Narrowing US War Crimes Law: Having Our Cake and Eating It Too? Commentary
Narrowing US War Crimes Law: Having Our Cake and Eating It Too?
Edited by: Jeremiah Lee

JURIST Contributing Editor David Crane of Syracuse University College of Law, a former judge advocate who helped develop and teach the US Department of Defense Law of War Program for almost 20 years, says that US Attorney General Alberto Gonzales fails to understand that narrowing the scope of liability for US personnel under the War Crimes Act, however attractive to the current administration, could end up harming American troops and further lowering America's moral standing in the war against terror…

As the Bush Administration fumbles about seeking, with gritted teeth, a legal way to detain human beings without charge for long periods of time in Guantanamo and elsewhere in Europe in light of the recent Supreme Court decision in Hamdan [1], attempts are also being made to modify the War Crimes Act of 1996, carving out from that act Americans who allegedly are or have bumped up against its sanctions for “outrages of personal dignity”, in violation of “Common Article 3”.[2] Any outrages, as such, can be construed as war crimes and are punishable both under international law and our own domestic law either through the Uniform Code of Military Justice or the said War Crimes Act.[3]

The Judge Advocate Generals of all the services agree that some of the techniques and policies sanctioned by the current administration violate Common Article 3.[4] On August 2, 2006, Major General Scott Black, the Judge Advocate General of the Army and a former classmate, stated at a hearing related to the administration’s plan to provide some type of forum for the detainees at Guantanamo: “The United States should be the example of the world, sir”.[5] He is absolutely correct.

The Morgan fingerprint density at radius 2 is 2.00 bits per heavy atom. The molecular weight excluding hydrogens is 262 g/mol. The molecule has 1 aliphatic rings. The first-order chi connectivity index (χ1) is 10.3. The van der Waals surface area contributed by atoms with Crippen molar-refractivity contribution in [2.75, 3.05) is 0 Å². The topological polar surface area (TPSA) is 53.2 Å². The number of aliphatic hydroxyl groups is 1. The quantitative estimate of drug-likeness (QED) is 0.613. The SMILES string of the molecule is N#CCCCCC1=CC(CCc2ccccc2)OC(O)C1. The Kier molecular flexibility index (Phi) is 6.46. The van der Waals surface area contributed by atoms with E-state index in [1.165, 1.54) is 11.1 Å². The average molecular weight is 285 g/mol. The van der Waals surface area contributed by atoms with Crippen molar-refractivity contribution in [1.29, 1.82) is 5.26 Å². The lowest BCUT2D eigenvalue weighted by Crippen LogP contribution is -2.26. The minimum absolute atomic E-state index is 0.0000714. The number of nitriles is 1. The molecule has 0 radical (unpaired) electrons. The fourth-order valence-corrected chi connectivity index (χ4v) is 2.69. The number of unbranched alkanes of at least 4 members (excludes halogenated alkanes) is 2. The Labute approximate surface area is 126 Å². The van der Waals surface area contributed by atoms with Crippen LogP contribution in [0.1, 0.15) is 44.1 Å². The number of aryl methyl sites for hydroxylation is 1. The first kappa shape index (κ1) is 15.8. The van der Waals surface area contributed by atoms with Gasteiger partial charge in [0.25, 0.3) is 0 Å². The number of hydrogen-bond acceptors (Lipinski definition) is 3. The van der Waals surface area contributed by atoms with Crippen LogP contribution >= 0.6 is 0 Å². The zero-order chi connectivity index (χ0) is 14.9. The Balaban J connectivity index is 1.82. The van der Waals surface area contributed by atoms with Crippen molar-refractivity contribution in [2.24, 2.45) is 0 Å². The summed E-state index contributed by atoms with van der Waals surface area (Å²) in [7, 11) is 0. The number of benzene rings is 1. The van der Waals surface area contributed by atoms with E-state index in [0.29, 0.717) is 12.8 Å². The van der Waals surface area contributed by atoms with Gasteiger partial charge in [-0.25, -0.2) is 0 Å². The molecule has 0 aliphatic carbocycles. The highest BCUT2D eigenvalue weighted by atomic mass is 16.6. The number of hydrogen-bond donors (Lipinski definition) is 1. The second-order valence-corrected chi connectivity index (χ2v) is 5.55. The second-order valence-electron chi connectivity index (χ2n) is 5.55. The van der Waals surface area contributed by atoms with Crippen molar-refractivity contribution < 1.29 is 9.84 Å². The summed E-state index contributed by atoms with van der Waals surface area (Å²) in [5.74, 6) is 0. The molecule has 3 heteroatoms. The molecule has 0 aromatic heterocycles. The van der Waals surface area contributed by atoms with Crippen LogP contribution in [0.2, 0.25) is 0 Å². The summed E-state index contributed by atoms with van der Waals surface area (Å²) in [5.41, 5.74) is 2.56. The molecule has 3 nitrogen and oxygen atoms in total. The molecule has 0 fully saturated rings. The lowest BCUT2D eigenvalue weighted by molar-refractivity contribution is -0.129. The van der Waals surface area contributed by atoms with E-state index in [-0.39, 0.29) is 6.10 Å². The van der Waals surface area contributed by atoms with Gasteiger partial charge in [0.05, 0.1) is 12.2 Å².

Looking back ten years to its entry into law, it was never intended by the drafters of the War Crimes Act that it could be used against American soldiers for their alleged crimes. It was a legal tool to go after those who committed war crimes against Americans, particularly our fighting men and women. Ten years ago, America’s armed forces followed the laws of armed conflict. Their military chain of command held their soldiers to a high standard in following the law. The Department of Defense’s Law of War Program, so meticulously put together after the tragedy of the My Lai massacre during the Vietnam War, was emulated by professional armies around the world. It was unthinkable that we would conduct operations that even came close to a violation of the laws of war. We were universally admired for this policy. We held the moral high ground then. No longer.

How low the country has sunk legally and morally in waging this war, due to the naïve guidance of the Attorney General of the United States, who characterized the Geneva Conventions as "quaint" during the review of legal policy in handling the war on terror a few years ago. Statements coming out of the Bush administration at that time, such as “the rules have changed”, “they’ll have flies on their eyeballs”, and “we want them dead or alive”, permeated downward to the war fighters in Afghanistan and Iraq. Ignoring warnings by both military and civilian lawyers within the Departments of Defense and some at State, detention and interrogation policies were crafted which have now been found, for all practical purposes, to be in violation of the laws of armed conflict.

As a result of this command climate that permeated down from our political leadership, tragedies took place at Abu Ghraib, Haditha, Afghanistan, the camps of Eastern Europe, and at Guantanamo to name a few. War crimes are committed by individual soldiers, but most of the circumstances that create these scenarios are generally failures in command, top to bottom. Command responsibility for these alleged crimes has yet to be fully vetted, only lower ranks punished. The apparent climate of lawlessness has now opened up soldiers, interrogators, commanders, and contractors to potential criminal liability under the War Crimes Act of 1996. The administration wants to change all this.